In this gain staging walkthrough, we show you step by step, how to improve your mixes, keeping them clean and punchy while avoiding distortion.
Gain staging is an oft-neglected and misunderstood part of mixing, yet in practice, it’s quite simple to do and can help to ensure that your mix is energetic and ready for the mastering engineer. In this tutorial, we’ll take a look at what gain staging is and how we can use it to improve our mixes. As this topic can get quite complex quickly, we’re going to keep it relatively simple and easy to understand.
We’re using Waves plugins throughout this tutorial but you can emulate with native plugins built into your software of choice. For high-quality emulations, however, Waves H-Comp is a particularly strong choice.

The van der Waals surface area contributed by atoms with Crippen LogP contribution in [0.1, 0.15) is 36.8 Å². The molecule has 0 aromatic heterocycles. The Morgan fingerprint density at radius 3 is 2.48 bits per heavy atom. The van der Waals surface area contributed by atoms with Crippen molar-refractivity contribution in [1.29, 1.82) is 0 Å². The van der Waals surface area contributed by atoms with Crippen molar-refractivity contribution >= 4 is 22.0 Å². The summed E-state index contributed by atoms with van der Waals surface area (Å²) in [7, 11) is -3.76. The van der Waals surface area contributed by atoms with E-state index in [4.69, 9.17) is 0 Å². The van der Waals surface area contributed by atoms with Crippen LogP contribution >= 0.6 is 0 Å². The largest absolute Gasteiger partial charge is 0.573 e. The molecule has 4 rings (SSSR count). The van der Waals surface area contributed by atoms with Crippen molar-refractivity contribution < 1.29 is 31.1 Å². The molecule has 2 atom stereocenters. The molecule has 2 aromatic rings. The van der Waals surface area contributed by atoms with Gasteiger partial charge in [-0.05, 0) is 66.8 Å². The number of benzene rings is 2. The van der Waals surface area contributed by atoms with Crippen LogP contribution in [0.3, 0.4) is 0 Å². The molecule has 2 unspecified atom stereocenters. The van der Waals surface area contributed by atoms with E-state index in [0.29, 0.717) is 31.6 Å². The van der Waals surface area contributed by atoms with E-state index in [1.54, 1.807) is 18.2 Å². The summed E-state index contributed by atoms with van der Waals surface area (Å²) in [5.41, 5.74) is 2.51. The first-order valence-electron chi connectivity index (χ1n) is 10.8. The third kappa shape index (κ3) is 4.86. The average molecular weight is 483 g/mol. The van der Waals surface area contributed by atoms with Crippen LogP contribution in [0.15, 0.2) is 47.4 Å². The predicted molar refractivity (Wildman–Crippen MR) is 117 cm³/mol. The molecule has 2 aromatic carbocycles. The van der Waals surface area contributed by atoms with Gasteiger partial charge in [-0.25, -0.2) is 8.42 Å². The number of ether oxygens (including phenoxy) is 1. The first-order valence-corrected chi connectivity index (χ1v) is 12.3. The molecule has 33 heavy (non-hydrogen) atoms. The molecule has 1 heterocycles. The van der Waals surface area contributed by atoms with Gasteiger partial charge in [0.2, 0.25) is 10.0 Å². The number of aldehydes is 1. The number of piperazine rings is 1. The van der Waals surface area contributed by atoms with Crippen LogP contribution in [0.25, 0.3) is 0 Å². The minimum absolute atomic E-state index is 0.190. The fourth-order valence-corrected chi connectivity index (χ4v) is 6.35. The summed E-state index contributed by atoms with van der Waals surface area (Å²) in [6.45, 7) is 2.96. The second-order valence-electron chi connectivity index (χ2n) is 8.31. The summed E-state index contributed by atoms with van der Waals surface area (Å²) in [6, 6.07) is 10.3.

What exactly is gain staging?
In simple terms, gain staging is managing your volume levels throughout your mix. This includes instruments, effects, and anything else that is making a sound or contributing to it.
Before we get into it though, let’s look at the differences between gain staging in the analogue and digital worlds, and how this might affect your mix.
Analogue Vs. Digital Gain Staging
Analogue gain staging
In the analogue recording world, every component adds noise to the signal. Source instruments, outboard components, the mixer, tape, it all contributes to the noise floor, that low level mix of white noise that becomes audible when the music signal is too low. On the other hand, when a signal is pushed too hard into analogue components, it distorts. A little distortion can be a good thing, creating pleasing and musical harmonics. Analogue-modeling plugins are good at recreating this. But when pushed too hard, the distortion becomes unmusical and harsh. Analogue gain staging, then, is maintaining a signal that is loud enough to mask the noise floor (known as the signal to noise ratio) yet not so loud that it distorts.